Author: Ryan Wright
Date: 25th Feb 2023
Another great day Sports Diver training at Capenwray!
On my last trip in December, it started to snow just as we started our second dive of the day. So, this time, the sun is shining, the weather is nice but the water is a chilly 5 degrees Celsius!
I’ve still got my eye out for buying my own dry suit, so every time I dive in the UK, I have to hire a suit and under suit. The staff at Capenwray are always happy to help and give advice.
Today, as part of my Sports Diver training I was assistant dive manager. Tessa, my instructor, had briefed me on what my role was going to be a few days before.
I started by giving a brief of the dive site, a run through the risk assessment and then the dive plan with my buddy. Once we’re happy, we kit up, don our dry suit and head to the water. We run through any final points, carry out the buddy checks and stride into the cold open water.
It’s a strange feeling, you don’t feel the cold on your body, just your face and hands. It’s always a slight tense moment entering the water, as your suit seals may not hold up and begin to leak. Luckily enough, Tessa our instructor, Billy my buddy and my hire suit was all sealed.
We swam along the surface to the surface marker buoy, poised ourselves for the cold water and gave the signal to go down. A nice steady descent down the shot line, clearing our ears, it wasn’t long before we were at the nose of the plane at around 15m.
The task for this dive was distance lining. This technique can be used for diving in wrecks or in poor visibility, so you can safely return to your start point. We started by tying off the line to the Captains window frame of the plane, and reeled out the line to our first point where, we again tied off and continued to the next tie point and so on. It was quite challenging, because you are focussing on where you are going, keeping the line taught, maintaining good buoyancy and making sure your buddy is ok. Later in the debrief, Tessa would confirm my suspicions of me needing to keep the line taught. I felt like I got the hang of it after a little while. Once I’d taken out the line, it was Billy my buddy’s turn. Billy made light work of the exercise, even though it was his first time at Capenwray.
Time flies when you’re having fun, it’s not long before we’re heading back to the shot line for our ascent. As we begin our ascent, we take care to slowly ascend the shot line, checking our ascent rate on our computers as we head to our 3 minute safety stop at 6m. Now, here’s the next challenge, we have to remain buoyant within 0.5m with hands off the shot line! Eyes gazed on the depth gauge on my computer and focussing on my breathing to keep within the limits, I don’t think I did too bad, more practice needed for sure, but I think we all did well, besides we can always blame the cold, can’t we? We all signal to say our safety stop time has lapsed and we can head to the surface. It’s time now to de-kit and debrief over a cup of tea and a spot of lunch.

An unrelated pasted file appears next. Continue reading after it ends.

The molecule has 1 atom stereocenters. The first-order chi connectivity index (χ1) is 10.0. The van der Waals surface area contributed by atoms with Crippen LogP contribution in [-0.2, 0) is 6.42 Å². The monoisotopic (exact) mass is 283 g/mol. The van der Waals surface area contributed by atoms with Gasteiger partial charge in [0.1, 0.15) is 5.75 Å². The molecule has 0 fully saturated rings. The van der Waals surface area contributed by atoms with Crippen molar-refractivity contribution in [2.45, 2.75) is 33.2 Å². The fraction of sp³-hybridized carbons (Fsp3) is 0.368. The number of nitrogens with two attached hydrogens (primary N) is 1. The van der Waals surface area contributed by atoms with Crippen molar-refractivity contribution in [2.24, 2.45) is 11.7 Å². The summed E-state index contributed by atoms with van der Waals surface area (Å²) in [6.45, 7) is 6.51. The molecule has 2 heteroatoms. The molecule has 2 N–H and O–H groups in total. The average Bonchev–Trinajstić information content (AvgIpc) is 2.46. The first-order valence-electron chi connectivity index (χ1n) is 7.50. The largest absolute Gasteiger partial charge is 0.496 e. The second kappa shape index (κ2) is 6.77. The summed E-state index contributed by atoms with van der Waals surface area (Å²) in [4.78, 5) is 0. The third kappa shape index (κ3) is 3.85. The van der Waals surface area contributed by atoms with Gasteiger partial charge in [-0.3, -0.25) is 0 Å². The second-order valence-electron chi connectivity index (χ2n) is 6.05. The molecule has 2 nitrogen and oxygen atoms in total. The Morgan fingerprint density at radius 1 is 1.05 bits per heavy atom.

After the lunch has settled and our fingers have thawed, we begin to plan the next dive. This dive I will taking on the roll of dive leader with a different buddy and instructor.
Abbie and I are the next buddy pair and Tom is our instructor for our second and final dive of the day. Just as before we brief the dive, head to the water, carry out our checks and before we know it, we’re striding off the edge into the cold Capenwray water. This time, we gather other selves, signal ok, then signal to go down, no shot line just straight down. The water is clear and we can see the plane straight ahead as we swim towards, cautiously descending checking on each other making sure we’re all ok. Once at the plane Abbie, grabs her compass and puts us on the bearing for the Bell. We swim with no assurance we are heading the right direction, except for this needle pointing on a heading straight ahead of us. As we pass the array of purposeful debris scattered on the bed of Capenwray, the plane is no longer insight, but sure enough, a figure begins to form ahead of us, it is the bell? A few seconds later, we were both kicking a little harder in excitement that the Bell was being ravelled before our eyes. Great work Abbie!
After a quick tour of the Bell it’s onto the next heading, and then onto riding the horse and waving at the Devil. It was too cold for the kiss! The more we continued with the dive, I got a little apprehensive, I knew what was coming, open water mask clearing! It’s no biggie, I’ve done this loads of times before, even in the sea, I kept telling myself! But never in water as cold as 5 degrees Celsius!
Knelt down on the 6m shelf, Tom gives me a demo. He makes it look a piece of cake, and then points at me. It’s my turn, I take off my mask, the cold water smothers my eyes, it’s not too bad I thought, just put your mask back on and don’t panic! I managed to put it on, clear away the water and give a very pleased ok signal to Tom. It was amazing how quickly I became cold, I’m not sure if it was due to having taken off my mask or because we had stopped swimming for a short while or maybe a combination of both. Anyway, we headed back, surfaced, de-kitted and debriefed. A hot cup of coffee is in order before heading home.
All in all, a cold dive but again another great open water diving experience and one step closer to gaining my Sports Diver qualification.
Thank you to all the instructors and volunteers at the club that make days like this so enjoyable.